Dedicated to my mom and dad with all my love.
I watch the snowflakes dance as they fall from the low gray clouds of the threatening storm. My forehead presses hard against the frigid glass, slick and damp as ice, filling my vision with the yard from duck pond to coop and down the lane, instead of the walker and hospital bed dominating what once was our living room. Outside winter remains the same, and for all I know, it’s forty years ago out there.
I close my eyes and breathe only shallowly so I can forget my lungs don’t work right. Propped here at the door, I can forget my legs don’t move without pain. Behind my eyelids, I am still a young woman, still in love.
I hear the nurses talk, telling each other how strong my will to live must be. I hate to disappoint them, but they’re wrong. It isn’t strength that’s kept me here this long, it’s fear. Fear that the other side isn’t at all like Charlie said it would be, fear that he won’t be there waiting to take my hand. If I only had his faith, I could just let go. And I would, too, because I’m tired; tired of the business of dying, tired of the walker and the feeding tube and the faces of doctors that come and go and won’t look me in the eye.
As I stare into the swirling flakes, sudden movement sharpens my mind with curiosity. The glass is fogged but beyond, in the whiteness, a flash of dark sails over the pond. Impatient, I rub the condensation away and, in the distance, obscured by age-dimmed eyes and falling snow, the figure of a man floats across the frozen water.
“It can’t be,” I whisper, fogging the glass again. Anxiety locks down my chest making it harder to breathe. I should sit down but I can’t tear my eyes from him. That jacket – the lamb’s wool collar – I remember it. And that ratty red baseball cap is in a box in my closet. I’m sure of it.
I turn for the nurse only to find I’m alone. She’s busy in the kitchen, preparing the paste that is my lunch. But I need to know who’s out there. I need to know if it’s him and that need burns behind my breastbone, sending tired pains of warning down my arm. I can’t wait. With trembling hands, I unlock the door and slide it open. The cutting cold blasts through the threadbare house dress to my bare skin, but I don’t care. The scent of fresh snow stirs my heart. Memories rise to the surface of the muddy pond of my mind.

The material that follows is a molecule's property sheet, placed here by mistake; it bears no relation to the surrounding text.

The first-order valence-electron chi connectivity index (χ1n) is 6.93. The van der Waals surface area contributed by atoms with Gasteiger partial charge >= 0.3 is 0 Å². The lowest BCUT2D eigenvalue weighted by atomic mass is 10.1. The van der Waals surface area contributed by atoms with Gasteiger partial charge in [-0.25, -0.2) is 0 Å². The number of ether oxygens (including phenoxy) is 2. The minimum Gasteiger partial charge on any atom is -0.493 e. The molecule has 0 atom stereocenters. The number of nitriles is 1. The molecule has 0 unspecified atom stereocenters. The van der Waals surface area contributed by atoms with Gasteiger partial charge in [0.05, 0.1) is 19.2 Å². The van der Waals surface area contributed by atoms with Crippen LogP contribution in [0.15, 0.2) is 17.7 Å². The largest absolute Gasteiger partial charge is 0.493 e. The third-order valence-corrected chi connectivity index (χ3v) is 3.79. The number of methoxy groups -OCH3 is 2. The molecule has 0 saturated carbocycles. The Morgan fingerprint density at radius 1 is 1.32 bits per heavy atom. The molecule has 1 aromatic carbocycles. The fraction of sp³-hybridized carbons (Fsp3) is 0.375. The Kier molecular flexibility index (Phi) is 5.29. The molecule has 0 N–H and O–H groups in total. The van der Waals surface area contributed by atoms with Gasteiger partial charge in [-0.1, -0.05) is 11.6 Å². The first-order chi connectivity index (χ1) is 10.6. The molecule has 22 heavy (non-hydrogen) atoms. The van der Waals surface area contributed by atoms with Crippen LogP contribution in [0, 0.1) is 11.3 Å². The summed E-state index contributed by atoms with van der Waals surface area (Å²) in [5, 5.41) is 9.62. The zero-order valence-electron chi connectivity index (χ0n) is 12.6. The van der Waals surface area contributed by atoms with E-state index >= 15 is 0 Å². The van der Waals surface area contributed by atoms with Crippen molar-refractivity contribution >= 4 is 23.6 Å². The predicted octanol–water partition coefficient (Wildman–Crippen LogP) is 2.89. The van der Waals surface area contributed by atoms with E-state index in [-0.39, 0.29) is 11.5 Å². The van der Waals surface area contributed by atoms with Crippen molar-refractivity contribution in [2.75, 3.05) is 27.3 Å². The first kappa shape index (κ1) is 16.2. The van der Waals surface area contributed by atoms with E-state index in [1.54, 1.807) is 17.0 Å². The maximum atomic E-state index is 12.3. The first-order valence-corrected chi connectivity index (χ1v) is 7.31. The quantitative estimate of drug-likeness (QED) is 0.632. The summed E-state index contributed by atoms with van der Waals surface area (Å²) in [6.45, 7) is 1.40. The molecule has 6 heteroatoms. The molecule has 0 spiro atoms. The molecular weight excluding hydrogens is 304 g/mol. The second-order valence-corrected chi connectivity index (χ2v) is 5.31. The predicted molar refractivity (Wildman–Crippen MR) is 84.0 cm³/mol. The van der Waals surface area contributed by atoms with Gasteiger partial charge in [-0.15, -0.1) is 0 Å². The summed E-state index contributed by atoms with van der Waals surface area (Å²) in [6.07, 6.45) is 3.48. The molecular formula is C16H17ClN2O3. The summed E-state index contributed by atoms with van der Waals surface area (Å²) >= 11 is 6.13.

As I stand shivering, the man on the ice stops and waves to me. My hands clutch the door as he steps off the pond and strides up the little low hill, red cap obscuring most of his face. Still the quirk of his thin lips brings the prick of tears.
“Charlie?” The wind gusts, taking my thin words and scattering them across the lawn with the storm’s icy flakes.
“Edie,” he says with a voice like maple syrup on Sunday morning. “What took you so long?”
Suddenly, I’m frightened. “You left,” is all I can choke out.
Taking the cap from his head, the whipping wind ruffles his blond hair. His gray eyes hold me warmly like a hand-knit scarf. “I’m sorry. I had no choice.”
I know he didn’t mean to go when he did but it hurt all the same. “I missed you,” I explain, my throat thick with the longing I’ve had to live with. My knees begin to give way but strong hands catch me – his hands. They’re as young as mine are old and I stare in horror at my mottled skin and swollen knuckles. I don’t want him to see me like this, I think, as tears break free and travel down the riverbed crevices of my cheeks.
“That’s all over now, Edie.” His voice shields me against the freezing wind blowing through the house. And suddenly, I notice he’s glowing like streetlights in wintertime, bright and ethereal. “It’s time,” he says, smiling, and leans down to press his lips to mine. And I am young again.
Out of the corner of my eyes, I think I see wings lofting from his broad shoulders, and they gather the light and tuck around me like goose down. And the cold is gone. The tightness in my chest, too. And all is warm and soft and light. And I feel brave.
“Let’s go,” he says, leading me by the hand.
I look back for just a moment, smiling for the first time in ages, and I don’t feel sorry for the old woman lying dead in the doorway, the snow blanketing her in fresh white hope. She’s finally free to be with the one she’s always loved.
by Stacy Bennett
Miss you both more than you’ll ever know. <3